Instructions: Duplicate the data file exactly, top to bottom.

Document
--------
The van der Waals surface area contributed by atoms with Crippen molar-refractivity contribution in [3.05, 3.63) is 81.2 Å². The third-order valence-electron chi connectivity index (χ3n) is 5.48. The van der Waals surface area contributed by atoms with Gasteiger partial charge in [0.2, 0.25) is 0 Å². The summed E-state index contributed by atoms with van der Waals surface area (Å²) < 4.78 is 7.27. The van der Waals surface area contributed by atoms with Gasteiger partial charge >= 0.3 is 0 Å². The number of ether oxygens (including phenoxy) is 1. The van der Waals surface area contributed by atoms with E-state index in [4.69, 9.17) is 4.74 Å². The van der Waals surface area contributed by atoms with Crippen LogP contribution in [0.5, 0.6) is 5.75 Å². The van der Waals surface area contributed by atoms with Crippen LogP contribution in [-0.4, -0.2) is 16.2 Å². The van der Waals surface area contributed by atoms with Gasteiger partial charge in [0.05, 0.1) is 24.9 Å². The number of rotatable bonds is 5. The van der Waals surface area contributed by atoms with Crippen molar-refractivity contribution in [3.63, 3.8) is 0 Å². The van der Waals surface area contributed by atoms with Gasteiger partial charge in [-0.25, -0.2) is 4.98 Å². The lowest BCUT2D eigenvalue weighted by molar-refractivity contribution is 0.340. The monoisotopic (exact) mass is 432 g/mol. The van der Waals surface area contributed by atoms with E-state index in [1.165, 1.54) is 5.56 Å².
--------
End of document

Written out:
The van der Waals surface area contributed by atoms with Crippen molar-refractivity contribution in [3.05, 3.63) is 81.2 Å². The third-order valence-electron chi connectivity index (χ3n) is 5.48. The van der Waals surface area contributed by atoms with Gasteiger partial charge in [0.2, 0.25) is 0 Å². The summed E-state index contributed by atoms with van der Waals surface area (Å²) < 4.78 is 7.27. The van der Waals surface area contributed by atoms with Gasteiger partial charge >= 0.3 is 0 Å². The number of ether oxygens (including phenoxy) is 1. The van der Waals surface area contributed by atoms with E-state index in [4.69, 9.17) is 4.74 Å². The van der Waals surface area contributed by atoms with Crippen LogP contribution in [0.5, 0.6) is 5.75 Å². The van der Waals surface area contributed by atoms with Crippen LogP contribution in [-0.4, -0.2) is 16.2 Å². The van der Waals surface area contributed by atoms with Gasteiger partial charge in [0.05, 0.1) is 24.9 Å². The number of rotatable bonds is 5. The van der Waals surface area contributed by atoms with Crippen molar-refractivity contribution in [3.63, 3.8) is 0 Å². The van der Waals surface area contributed by atoms with Gasteiger partial charge in [-0.25, -0.2) is 4.98 Å². The lowest BCUT2D eigenvalue weighted by molar-refractivity contribution is 0.340. The monoisotopic (exact) mass is 432 g/mol. The van der Waals surface area contributed by atoms with E-state index in [1.165, 1.54) is 5.56 Å².